Creating a vibe can be one of those elusive things that can often open up a whole new world of creativity when writing and recording music.  The benefit of having your own home studio, is that you can create your own vibe that caters specifically to your own creative needs.  No matter what you’re inspired by, you can setup the room to be as moody or quirky as you like, and that then becomes your creative space.  You can also easily make changes to the space whenever you like, creating fresh vibes whenever a new inspiration comes along.  Finding a vibe that suits your needs in a pro recording facility can be tricky, because pro studios are often setup in a fairly sterile way, as they are more functional spaces designed for capturing recordings efficiently and to cater to as many styles as possible.  Yes, there are definitely studios out there that do have a specific vibe that people may seek out, but it’s one of those aspects that’s very difficult quantify and it really does come down to personal taste.  If the vibe in the room is wrong, it’s more than likely the recording process may not necessarily turn out as expected.


Pro studios invest a lot of time and money into getting the room to sound right.  It’s an expensive process and even after investing a lot, no room is ever perfect.  Some studios survive purely on their imperfections, as they create a sound that is unique and unattainable at other studios, and becomes an enduring quality.  It’s important to think about what your studio space is going to be used for predominantly.  For example, if you’re recording acoustic drums regularly at home, then you need to put some serious thought into sound proofing and acoustic treatment (not to mention sweet talking your neighbours!).   Even if you’re only planning on recording vocals in your home studio, the room can have a big influence on how that recording is going to turn out.  The size of the room will also play a big role and this is often the reason why bands will seek out larger facilities, simply so that can have the room to get the job done properly.  It’s important to do some research on the equipment you might need to create a space that sounds appropriate for the type of recording or post production that you plan to do in the space.  I’m not going to get into the specifics and principles of acoustic room treatment, but I do recommend you invest some time into setting up the room to get it sounding as best as possible for your recordings.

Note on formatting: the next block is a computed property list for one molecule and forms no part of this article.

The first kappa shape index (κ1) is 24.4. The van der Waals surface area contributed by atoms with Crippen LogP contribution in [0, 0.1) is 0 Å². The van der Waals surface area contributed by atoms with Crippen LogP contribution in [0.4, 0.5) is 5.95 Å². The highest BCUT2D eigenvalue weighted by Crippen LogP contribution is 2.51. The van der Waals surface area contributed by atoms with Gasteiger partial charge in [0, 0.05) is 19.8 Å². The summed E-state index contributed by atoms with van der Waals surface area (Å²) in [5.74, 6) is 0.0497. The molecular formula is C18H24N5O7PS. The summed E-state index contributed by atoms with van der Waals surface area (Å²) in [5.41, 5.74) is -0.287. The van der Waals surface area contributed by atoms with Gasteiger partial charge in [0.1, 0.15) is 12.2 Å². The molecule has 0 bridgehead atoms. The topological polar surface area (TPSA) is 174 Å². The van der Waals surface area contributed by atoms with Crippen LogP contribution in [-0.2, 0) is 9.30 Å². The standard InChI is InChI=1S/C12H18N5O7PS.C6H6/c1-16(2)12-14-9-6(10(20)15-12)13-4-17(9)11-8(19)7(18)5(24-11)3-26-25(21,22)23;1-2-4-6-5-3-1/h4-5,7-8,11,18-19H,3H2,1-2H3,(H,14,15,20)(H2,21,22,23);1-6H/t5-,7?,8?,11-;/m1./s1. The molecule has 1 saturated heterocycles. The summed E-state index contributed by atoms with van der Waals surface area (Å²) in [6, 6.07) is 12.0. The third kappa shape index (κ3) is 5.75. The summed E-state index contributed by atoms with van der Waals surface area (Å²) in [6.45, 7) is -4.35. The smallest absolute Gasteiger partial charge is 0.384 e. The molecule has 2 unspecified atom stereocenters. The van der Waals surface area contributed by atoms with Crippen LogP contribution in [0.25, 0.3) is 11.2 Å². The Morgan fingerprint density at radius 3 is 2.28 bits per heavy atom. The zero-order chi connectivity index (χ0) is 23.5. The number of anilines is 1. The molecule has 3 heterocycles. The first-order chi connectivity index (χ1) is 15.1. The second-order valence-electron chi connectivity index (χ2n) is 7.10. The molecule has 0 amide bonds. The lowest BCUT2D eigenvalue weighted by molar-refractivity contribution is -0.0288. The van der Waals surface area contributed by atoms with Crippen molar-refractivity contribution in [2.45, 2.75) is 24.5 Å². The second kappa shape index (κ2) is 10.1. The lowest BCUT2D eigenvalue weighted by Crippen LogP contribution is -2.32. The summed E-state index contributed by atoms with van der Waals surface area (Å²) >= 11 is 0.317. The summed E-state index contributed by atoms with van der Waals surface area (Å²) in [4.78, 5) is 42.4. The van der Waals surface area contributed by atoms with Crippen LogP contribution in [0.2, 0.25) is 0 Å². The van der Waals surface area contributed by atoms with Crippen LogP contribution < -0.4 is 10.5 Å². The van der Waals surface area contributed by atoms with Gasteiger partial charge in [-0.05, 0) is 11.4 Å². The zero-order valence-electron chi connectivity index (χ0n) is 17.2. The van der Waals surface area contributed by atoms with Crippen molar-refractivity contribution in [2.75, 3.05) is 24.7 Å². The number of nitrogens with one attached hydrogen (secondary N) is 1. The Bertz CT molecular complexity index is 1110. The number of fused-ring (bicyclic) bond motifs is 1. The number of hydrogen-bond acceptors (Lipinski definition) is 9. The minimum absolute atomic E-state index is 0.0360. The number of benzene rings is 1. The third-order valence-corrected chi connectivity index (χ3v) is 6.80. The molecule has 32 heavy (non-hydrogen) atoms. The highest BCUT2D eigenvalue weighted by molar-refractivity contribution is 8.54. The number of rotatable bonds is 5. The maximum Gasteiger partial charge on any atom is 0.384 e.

For me personally, working with recording artists has been a passion of mine for sometime, I enjoy the process of creating a great environment for an artist and also creating a great experience, whether we are working together locally, or remotely online.  The service and the people that you might work with at pro studio can often be one of those elements that makes you feel good about the recording process and makes it a enjoyable experience, compared to a head-scratching stress session on your own at home.  Of course, everyone’s different and there’s no one-size-fits all when it comes to music production, but collaboration and working with other professionals can be a very rewarding experience for all involved.

Thanks for taking the time to read this article, I hope you’ve enjoyed delving into the world of home studios versus professional recording studios!

Until next time,